- Collaboration aimed at developing novel "Nephron-on-a-Chip" device to test drug candidates in human kidney: NEPLEX ("NEPHRON-ON-A-CHIP WITH CELLULAR AND EXTRACELLULAR MATRIX COMPLEXITY")
- Major step forward to the next generation kidney platform
Hamburg, Germany, 06 November 2017: Evotec AG (Frankfurt Stock Exchange: EVT, TecDAX, ISIN: DE0005664809) today announced a strategic collaboration on microfluidics technology including induced pluripotent stem cell ("iPSC") differentiation with leading academic institutions in the UK and Italy to accelerate the discovery of novel drugs to treat kidney diseases. The collaboration will combine key technologies from Evotec and the academic institutions to develop a novel drug discovery device ("Nephron-on-a-Chip"). It will merge state-of-the-art microfluidics technology established at the Cambridge University with world-class expertise in iPSC technology and kidney disease from the University of Bristol, the Mario Negri Institute in Bergamo and from Evotec.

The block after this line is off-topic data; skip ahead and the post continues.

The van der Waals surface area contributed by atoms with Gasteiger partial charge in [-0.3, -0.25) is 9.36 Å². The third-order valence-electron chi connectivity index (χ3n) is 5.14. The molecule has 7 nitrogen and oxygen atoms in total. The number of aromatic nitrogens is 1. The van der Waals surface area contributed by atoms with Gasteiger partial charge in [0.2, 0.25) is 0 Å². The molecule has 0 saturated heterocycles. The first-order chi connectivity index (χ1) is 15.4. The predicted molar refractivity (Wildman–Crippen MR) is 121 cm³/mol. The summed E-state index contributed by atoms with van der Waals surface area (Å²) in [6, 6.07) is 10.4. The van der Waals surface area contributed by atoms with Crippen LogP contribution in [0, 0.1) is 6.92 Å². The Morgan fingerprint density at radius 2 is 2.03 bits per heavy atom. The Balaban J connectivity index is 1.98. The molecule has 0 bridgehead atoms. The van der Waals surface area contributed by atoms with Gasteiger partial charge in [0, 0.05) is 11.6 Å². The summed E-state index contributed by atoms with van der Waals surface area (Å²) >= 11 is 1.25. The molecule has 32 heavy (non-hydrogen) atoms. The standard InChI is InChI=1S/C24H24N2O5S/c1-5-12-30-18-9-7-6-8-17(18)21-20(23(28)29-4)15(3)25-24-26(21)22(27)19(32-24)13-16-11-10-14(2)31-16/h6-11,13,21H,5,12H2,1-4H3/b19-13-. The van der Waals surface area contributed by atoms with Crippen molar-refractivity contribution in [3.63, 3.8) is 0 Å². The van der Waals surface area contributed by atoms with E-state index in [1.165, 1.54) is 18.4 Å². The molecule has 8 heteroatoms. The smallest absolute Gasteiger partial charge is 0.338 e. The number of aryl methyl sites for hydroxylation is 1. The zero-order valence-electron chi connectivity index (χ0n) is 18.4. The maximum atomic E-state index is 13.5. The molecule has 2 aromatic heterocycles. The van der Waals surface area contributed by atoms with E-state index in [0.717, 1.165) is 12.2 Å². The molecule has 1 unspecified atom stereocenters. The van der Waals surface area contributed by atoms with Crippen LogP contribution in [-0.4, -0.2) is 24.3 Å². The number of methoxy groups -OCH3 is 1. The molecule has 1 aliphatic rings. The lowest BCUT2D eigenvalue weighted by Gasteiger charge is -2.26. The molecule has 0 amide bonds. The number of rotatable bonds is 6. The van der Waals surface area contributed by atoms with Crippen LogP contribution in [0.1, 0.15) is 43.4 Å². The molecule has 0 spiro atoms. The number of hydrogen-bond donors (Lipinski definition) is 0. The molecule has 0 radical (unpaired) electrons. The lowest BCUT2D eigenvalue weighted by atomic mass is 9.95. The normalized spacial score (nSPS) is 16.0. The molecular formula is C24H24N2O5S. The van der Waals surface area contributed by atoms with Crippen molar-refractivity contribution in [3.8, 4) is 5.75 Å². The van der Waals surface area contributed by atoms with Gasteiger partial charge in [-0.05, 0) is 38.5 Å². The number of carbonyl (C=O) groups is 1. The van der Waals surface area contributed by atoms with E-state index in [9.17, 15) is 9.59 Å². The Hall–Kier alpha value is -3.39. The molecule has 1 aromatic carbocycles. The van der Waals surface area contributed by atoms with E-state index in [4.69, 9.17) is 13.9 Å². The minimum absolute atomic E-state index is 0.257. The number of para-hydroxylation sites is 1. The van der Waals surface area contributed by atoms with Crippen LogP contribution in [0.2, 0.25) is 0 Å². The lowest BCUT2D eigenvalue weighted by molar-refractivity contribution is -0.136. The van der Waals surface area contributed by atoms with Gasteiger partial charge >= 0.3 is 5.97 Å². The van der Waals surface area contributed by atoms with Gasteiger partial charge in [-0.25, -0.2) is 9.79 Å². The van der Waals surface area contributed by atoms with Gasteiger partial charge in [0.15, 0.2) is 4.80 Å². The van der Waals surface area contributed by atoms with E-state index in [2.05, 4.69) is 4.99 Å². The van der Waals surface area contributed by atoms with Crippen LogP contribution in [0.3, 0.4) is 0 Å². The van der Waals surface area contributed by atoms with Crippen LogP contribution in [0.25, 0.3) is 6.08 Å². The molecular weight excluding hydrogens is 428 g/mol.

The goal of the NEPLEX consortium is to develop a functional Nephron-on-a-Chip that reflects both the filtration area as well as the resorption area of a human kidney. The functional nephrons will be based on fully characterised human cell lines and iPSC-derived human kidney cells. Prof. Moin Saleem and his group from the University of Bristol will contribute human kidney cell lines focusing on the resorption unit, Dr Yan Yan Shery Huang and her lab from the University of Cambridge will develop the glomerular part of the chip, Dr Christodoulos Xinaris and his colleagues from the Mario Negri Institute will provide human iPSC lines and expertise. Evotec will add its state-of-the-art iPSC and kidney disease platforms. The device will allow testing of drug candidates in a fully human nephron already in the pre-clinic and thereby improve and accelerate drug discovery in the field of kidney diseases.
Dr Cord Dohrmann, Chief Scientific Officer of Evotec, commented: "We are very pleased to have teamed up with three leading academic institutions in such an exciting area of medicine. Developing fully human and functional organotypic systems for pre-clinical drug discovery with the possibility to include human genetics will be a major step towards personalised and more disease-relevant drug candidates."
No financial details were disclosed.